BERLIN - WikiLeaks has lost a major source of revenue when PayPal, the online-payment provider, cut off its account used to collect donations, saying the website was engaged in illegal activity.
The announcement also came as WikiLeaks is struggling to keep its website accessible after service providers such as Amazon dropped contracts, and governments and hackers still hounded the organization.
The weekend move by PayPal came as WikiLeaks' release of hundreds of thousands of U.S. diplomatic cables brought commercial organizations on the Internet that have business ties with the organization under more scrutiny.
WikiLeaks also is under legal pressure in several countries, including the United States, and a former colleague of founder Julian Assange has said he will launch a competing platform.
Donating money to WikiLeaks via PayPal was not possible anymore Saturday, returning an error message saying: "This recipient is currently unable to receive money."
PayPal said in a blog posting that cutting off WikiLeaks' account was prompted by a violation of the service provider's policy, "which states that our payment service cannot be used for any activities that encourage, promote, facilitate or instruct others to engage in illegal activity."
The short notice was dated Friday, and a spokeswoman for PayPal Germany declined Saturday to elaborate and referred to the official blog posting.
WikiLeaks confirmed the latest trouble in its Twitter account, saying: "PayPal bans WikiLeaks after U.S. government pressure."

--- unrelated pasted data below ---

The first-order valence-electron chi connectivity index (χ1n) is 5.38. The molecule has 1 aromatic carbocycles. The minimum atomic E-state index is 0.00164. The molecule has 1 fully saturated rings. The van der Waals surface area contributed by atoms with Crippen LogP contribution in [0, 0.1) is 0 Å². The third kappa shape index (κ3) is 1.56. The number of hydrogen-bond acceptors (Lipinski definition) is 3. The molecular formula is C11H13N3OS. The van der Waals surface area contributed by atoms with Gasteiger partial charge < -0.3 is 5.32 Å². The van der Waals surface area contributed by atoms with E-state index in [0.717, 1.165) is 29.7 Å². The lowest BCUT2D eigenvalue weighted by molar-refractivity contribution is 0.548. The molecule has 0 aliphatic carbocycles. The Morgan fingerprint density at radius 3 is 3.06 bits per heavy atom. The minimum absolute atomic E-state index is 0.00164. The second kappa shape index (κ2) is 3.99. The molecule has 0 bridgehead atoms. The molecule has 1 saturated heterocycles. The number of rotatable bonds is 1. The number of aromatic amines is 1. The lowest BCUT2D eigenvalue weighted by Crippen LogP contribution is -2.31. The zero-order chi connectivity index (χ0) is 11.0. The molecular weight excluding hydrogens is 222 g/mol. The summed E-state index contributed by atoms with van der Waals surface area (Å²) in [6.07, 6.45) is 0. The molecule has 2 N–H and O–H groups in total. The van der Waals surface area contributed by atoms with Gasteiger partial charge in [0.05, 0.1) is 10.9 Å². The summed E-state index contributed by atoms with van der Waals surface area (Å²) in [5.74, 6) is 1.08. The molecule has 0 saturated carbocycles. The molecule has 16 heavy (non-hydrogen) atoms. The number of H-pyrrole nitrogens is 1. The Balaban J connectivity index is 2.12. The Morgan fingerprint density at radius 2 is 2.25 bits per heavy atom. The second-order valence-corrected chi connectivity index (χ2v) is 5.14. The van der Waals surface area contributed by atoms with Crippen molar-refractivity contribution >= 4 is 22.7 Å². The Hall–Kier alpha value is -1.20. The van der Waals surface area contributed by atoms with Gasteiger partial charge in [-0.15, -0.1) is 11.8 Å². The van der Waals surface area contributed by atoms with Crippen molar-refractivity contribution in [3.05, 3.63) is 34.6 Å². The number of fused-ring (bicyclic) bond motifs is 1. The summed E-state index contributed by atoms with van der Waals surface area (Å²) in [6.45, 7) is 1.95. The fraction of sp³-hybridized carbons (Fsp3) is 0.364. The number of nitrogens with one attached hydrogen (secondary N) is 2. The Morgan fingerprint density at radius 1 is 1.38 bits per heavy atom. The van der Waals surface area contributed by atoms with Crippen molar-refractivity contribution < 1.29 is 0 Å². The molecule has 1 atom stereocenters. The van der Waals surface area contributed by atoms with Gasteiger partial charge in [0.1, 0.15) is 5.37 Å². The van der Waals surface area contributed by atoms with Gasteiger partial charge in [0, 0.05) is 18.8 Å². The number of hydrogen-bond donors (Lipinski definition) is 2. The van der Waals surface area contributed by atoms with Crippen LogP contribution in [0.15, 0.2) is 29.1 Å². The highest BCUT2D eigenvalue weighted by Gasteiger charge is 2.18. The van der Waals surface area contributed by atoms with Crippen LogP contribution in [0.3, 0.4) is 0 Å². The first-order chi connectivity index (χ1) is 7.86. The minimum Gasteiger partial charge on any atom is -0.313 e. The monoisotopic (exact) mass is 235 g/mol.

WikiLeaks has embarrassed Washington and foreign leaders by releasing a trove of brutally frank U.S. diplomatic cables.
PayPal, a subsidiary of the U.S.-based online marketplace operator eBay Inc., offers online-payment services that are one of several ways WikiLeaks collects donations - and until now was probably the most secure and convenient way to support the organization.
WikiLeaks' PayPal account redirects users to a German foundation that provides the organization with the money. The Wau Holland Foundation, named after a German hacker, confirmed Saturday in a Twitter message that its PayPal account had been taken down because of the "financial support to WikiLeaks."
Wau Holland's vice president, Hendrik Heye Fulda, told the German daily newspaper Sueddeutsche Zeitung last month that WikiLeaks operates on a tight annual budget of about $200,000. Fulda could not be reached for comment Saturday.
Meanwhile, former WikiLeaks spokesman Daniel Domscheit-Berg announced plans to launch a more transparent platform on his own, the German newsmagazine Focus reported.
It will provide the technical infrastructure for anonymous postings and allow informants to choose themselves how and by whom to publish the information, Focus quoted Domscheit-Berg as saying.